There are few things as exciting as new-model time for people who care more than a little about cars.
For those who can remember back a couple of decades, fall was a time of great car excitement. Dealerships covered their showroom windows as a ploy to build suspense, get people into the house to see the new models, and then hit them with the hard sell while they were dazzled by all the new sheet metal.
Now, year-round marketing has taken some of the edge off of the fall new-car season. There were a few new model vehicles in dealer showrooms as early as February. Nonetheless, the period from September to December is still when the bulk of the new models are introduced.
So as that magic time arrives, several big financial questions arise:
Are last year’s models great bargains? Every time I turn on the radio, I hear my local dealer screaming about being overstocked and offering a zillion dollars off the factory sticker to clear his lot.
Is this year’s model worth the extra dough? If a new model has caught my eye, should I get it now and enjoy it for a full year while I can still call it a new car, or should I wait a few months and let the new-car fever subside a bit and see if better deals are offered?
Are all-new models risky? Price issues aside, what about the warning your father gave you about not buying an all-new model in the first year? “Give the factory a year to work out the bugs, and then get one,” the old man used to say.
Dealing with the last question first, you can pretty much chalk up that advice as once valid but past its time.
There was a time when manufacturers, mostly those in Detroit, would develop a model on an internal timetable and ship it to customers even if things hadn’t quite been smoothed out on the assembly line.
But today, because of the highly competitive nature of the business, manufacturers can’t be so cavalier about quality. Sell someone a car that isn’t quite ready for prime time and you can lose that buyer and probably everyone in their immediate family for years, if not forever.
That doesn’t mean a few individual lemons don’t make it onto dealer lots, but buyers today need not worry that they are the test dummies for manufacturers.
The first two questions are more complex and depend on what kind of a new-car buyer you are. Do you subscribe to the cliché “You are what you drive?” and need to have the latest hot vehicle in your driveway? Or are your new-vehicle purchases done about the time the government conducts a census — once a decade? Are you a smart buyer who can hold the buy-it-now impulse in check for a few months in search of a good deal?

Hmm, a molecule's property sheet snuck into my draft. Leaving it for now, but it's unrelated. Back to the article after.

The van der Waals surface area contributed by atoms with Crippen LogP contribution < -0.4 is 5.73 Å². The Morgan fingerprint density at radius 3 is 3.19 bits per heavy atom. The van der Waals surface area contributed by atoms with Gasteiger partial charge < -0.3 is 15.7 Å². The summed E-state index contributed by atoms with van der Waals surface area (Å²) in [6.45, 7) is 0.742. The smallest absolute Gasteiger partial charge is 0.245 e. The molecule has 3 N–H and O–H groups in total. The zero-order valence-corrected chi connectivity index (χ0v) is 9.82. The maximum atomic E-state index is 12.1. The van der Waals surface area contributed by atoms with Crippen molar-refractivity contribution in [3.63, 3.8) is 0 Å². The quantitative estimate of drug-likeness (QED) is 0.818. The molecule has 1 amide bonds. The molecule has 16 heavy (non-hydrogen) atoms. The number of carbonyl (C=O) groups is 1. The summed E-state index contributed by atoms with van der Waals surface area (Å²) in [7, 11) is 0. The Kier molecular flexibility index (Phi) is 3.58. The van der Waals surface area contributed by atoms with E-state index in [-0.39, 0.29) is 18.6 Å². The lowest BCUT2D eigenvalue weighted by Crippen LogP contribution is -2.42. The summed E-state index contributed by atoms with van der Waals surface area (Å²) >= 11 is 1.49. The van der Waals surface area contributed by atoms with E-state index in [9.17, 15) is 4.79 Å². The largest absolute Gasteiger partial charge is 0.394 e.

Let’s deal with last year’s models first. As you’ve been reading, almost every manufacturer has loaded up vehicles with rebates, incentives and zero-percent financing to sell off the leftovers.
But the second you take possession of that car, it’s a year-old vehicle. In three years, when your heart gets stolen by the latest Whizbang, that ’08 will have taken a bigger depreciation hit than if you had bought an ’09.
Still, the leftovers should get a lot of consideration in these situations:
You’re going to keep the car for more than five years.
After five years, the difference of a year between cars in similar condition and mileage will usually be less than $1,000 — and the deal you’ll get on last year’s model vs. this year’s now will be greater than that.
You’re going to lease the vehicle. If you get the initial purchase price hammered down as far as possible with rebates, incentives and discounts and lease through the manufacturer’s finance arm, you’ll pay considerably less per month and per mile driven for the ’08 than you would for the ’09 model of the same car. Yes, the savings will be offset somewhat by a lower residual value on the ’08 model, but that won’t come close to the overall savings.
When it comes to deciding to take the plunge on a 2009, these are the factors to consider:
You put a lot of miles on a vehicle.
You’ll want the newest car you can afford because when it comes time to sell, you’re going to be in the marketplace with a high-mileage vehicle and you’ll need to stress the car’s newer pedigree.
You usually trade cars every three or four years. OK, this is an expensive habit, but if it’s yours you’ll want to get that full year of saying your car is the new model.
Never — repeat, never — commit to a new model and pay more than sticker price. Every year there are hot new vehicles that are in such instant demand that dealers charge more than sticker. As cool as it would be to be the first on your block to own the hottest new car, resist the urge. Because a year from now, after the manufacturer has pumped 35,000 of them out the door, the car you paid $5,000 or more over sticker to get will be worth exactly the same as one sold next May for sticker or maybe a little under.